The two approved PD-1 inhibitors, Bristol-Myers Squibb’s Opdivo (nivolumab)and Merck & Co.’s Keytruda (pembrolizumab), have spawned more than 135 clinical trials for additional indications across 30 tumor types and are both strong-selling drugs for the companies. Opdivo had 2016 sales of $3.77 billion and is approved for multiple cancer indications. In the US, Opdivo is indicated for treating BRAF V600 mutation-positive unresectable or metastatic melanoma and BRAF V600 wild-type unresectable or metastatic melanoma as a single agent; unresectable or metastatic melanoma in combination with Bristol-Myers Squibb’s Yervoy (ipilimumab); metastatic non-small cell lung cancer; advanced renal cell carcinoma; classical Hodgkin lymphoma; recurrent or metastatic squamous cell carcinoma of the head and neck; and locally advanced or metastatic urothelial carcinoma. Keytruda (pembrolizumab), an anti-PD-1 therapy, for certain patients with locally advanced or metastatic urothelial carcinoma, a type of bladder cancer. Keytruda is one of Merck’s top-selling drugs with 2016 sales of $1.4 billion. The drug is pproved for the treatment of patients with locally advanced or metastatic urothelial carcinoma, a common form of bladder cancer, who are ineligible for cisplatin-containing chemotherapy. Keytruda is also approved for the treatment of patients with locally advanced or metastatic urothelial carcinoma who have disease progression during or following platinum-containing chemotherapy or within 12 months of neoadjuvant or adjuvant treatment with platinum-containing chemotherapy. Keytruda is also approved in the US for treating unresectable or metastatic melanoma, metastatic non-small cell lung cancer, recurrent or metastatic head and neck squamous cell carcinoma, and refractory classical Hodgkin lymphoma.

The promising PD-L1 inhibitor, Roche’s Tecentriq (atezolizumab) was approved in May 2016 for bladder cancer and in October 2016 for non-small cell lung cancer. It is in trials for breast and renal cell cancer. Merc KGaA’s and Pfizer’s Bavencio (avelumab) was approved in March 2017 for metastatic Merkel cell carcinoma, a rare and highly aggressive type of skin cancer. It has also been granted priority review by the US Food and Drug Administration (FDA) in Februay 2017. AstraZeneca’s PD-L1 inhibitor, Imfinzi (durvalumab0 is also in late-phase development and has an FDA Breakthrough Therapy designation for PD-L1+ bladder cancer.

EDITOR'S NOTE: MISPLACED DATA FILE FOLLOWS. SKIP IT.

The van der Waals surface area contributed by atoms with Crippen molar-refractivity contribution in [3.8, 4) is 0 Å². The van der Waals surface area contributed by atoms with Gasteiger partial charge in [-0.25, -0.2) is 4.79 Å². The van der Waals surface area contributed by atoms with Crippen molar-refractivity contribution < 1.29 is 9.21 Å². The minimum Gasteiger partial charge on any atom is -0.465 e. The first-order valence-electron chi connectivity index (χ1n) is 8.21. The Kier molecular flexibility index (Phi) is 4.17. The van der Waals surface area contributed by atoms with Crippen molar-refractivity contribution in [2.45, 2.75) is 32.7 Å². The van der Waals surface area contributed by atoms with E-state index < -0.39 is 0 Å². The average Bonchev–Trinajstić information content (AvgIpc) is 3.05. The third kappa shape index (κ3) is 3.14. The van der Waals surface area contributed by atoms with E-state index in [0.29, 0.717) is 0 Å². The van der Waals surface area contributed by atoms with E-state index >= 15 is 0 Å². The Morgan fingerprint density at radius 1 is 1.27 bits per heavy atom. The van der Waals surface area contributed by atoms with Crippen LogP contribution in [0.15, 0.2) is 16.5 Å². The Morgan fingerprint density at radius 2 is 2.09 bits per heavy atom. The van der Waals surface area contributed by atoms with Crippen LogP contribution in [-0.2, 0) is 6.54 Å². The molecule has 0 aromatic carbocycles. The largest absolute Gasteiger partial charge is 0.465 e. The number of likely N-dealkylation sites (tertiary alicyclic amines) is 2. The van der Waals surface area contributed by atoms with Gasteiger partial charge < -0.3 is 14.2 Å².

The immuno-oncology drug sector represents a new course of treatment in cancer. In tumors that overexpress PD-1, treatment with these agents stimulates a patient’s own immune system to fight the cancer. These agents are associated with durable response in multiple cancer types, according to the QuintilesIMS study. Although most PD-1 and PDL-1 agents are in development for solid tumors, development for hematologic malignancies is increasing. In the case of advanced melanoma, several novel therapy classes, including PD-1 inhibitors, BRAF inhibitors, MEK inhibitors and anti-CTLA4 have launched in the past five years—tripling the number of treated patients.

Both clinical trial design with targeted approaches and expedited regulatory mechanisms have also contributed positively to advancing oncology drug candidates. Trial duration and average enrollment have declined highlighting shifts in trial design and target indication size, according to the QuintilesIMS study. The number of patients enrolled in Phase III trials has declined from a high of 671 in 1998 to 188 patients in 2016, with a corresponding decline in trial duration from 2000 days in 1997 to 1070 days in 2016. “These declines could be the results of increasing focus on smaller patient segments with tumor types that require lower enrollment to demonstrate clinical benefit,” concludes the study. In addition, trial sponsors are employing improved trial design technologies to accelerate development of cancer drugs.

Drug approval times also have improved. In 2016, the median time from patent filing to approval was 9.8 years, down from 10.25 years in 2013. A favorable regulatory environment has helped drive this acceleration. Among the changes: the FDA Breakthrough Therapy Designation, introduced in 2012, as well as other expedited development and review methods adopted by the FDA. Those include accelerated approval, priority review and fast track designation. Nearly 70% of the drugs approved in 2015 were designated in one or more expedited categories, notes the study.